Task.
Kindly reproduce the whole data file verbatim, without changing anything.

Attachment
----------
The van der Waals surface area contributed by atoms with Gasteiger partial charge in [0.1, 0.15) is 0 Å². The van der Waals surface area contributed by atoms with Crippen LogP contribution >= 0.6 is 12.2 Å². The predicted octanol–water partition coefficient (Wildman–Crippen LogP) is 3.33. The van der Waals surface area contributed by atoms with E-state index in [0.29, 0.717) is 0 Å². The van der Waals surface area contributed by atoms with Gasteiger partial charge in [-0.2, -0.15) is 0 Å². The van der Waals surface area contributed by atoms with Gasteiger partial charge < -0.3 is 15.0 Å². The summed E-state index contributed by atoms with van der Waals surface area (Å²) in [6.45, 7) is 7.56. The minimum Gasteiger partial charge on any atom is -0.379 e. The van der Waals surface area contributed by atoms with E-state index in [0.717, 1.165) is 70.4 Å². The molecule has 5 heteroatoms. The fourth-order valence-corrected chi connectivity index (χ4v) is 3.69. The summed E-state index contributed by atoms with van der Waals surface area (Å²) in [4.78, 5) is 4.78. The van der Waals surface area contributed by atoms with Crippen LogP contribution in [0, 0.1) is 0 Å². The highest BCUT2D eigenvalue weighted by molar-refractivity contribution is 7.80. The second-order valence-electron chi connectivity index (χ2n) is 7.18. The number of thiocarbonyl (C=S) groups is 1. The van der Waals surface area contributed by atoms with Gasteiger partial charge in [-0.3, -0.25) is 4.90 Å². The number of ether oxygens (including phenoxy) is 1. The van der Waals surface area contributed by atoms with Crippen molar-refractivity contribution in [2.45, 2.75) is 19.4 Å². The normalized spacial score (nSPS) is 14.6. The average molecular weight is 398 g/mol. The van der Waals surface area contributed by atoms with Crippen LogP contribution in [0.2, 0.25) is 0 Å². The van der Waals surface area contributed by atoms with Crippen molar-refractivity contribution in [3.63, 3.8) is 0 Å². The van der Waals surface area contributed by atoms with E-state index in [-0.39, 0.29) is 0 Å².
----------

The van der Waals surface area contributed by atoms with Gasteiger partial charge in [0.1, 0.15) is 0 Å². The van der Waals surface area contributed by atoms with Crippen LogP contribution >= 0.6 is 12.2 Å². The predicted octanol–water partition coefficient (Wildman–Crippen LogP) is 3.33. The van der Waals surface area contributed by atoms with E-state index in [0.29, 0.717) is 0 Å². The van der Waals surface area contributed by atoms with Gasteiger partial charge in [-0.2, -0.15) is 0 Å². The van der Waals surface area contributed by atoms with Gasteiger partial charge < -0.3 is 15.0 Å². The summed E-state index contributed by atoms with van der Waals surface area (Å²) in [6.45, 7) is 7.56. The minimum Gasteiger partial charge on any atom is -0.379 e. The van der Waals surface area contributed by atoms with E-state index in [0.717, 1.165) is 70.4 Å². The molecule has 5 heteroatoms. The fourth-order valence-corrected chi connectivity index (χ4v) is 3.69. The summed E-state index contributed by atoms with van der Waals surface area (Å²) in [4.78, 5) is 4.78. The van der Waals surface area contributed by atoms with Crippen LogP contribution in [0, 0.1) is 0 Å². The highest BCUT2D eigenvalue weighted by molar-refractivity contribution is 7.80. The second-order valence-electron chi connectivity index (χ2n) is 7.18. The number of thiocarbonyl (C=S) groups is 1. The van der Waals surface area contributed by atoms with Gasteiger partial charge in [-0.3, -0.25) is 4.90 Å². The number of ether oxygens (including phenoxy) is 1. The van der Waals surface area contributed by atoms with Crippen molar-refractivity contribution in [2.45, 2.75) is 19.4 Å². The normalized spacial score (nSPS) is 14.6. The average molecular weight is 398 g/mol. The van der Waals surface area contributed by atoms with Crippen LogP contribution in [0.2, 0.25) is 0 Å². The van der Waals surface area contributed by atoms with Crippen molar-refractivity contribution in [3.63, 3.8) is 0 Å². The van der Waals surface area contributed by atoms with E-state index in [-0.39, 0.29) is 0 Å².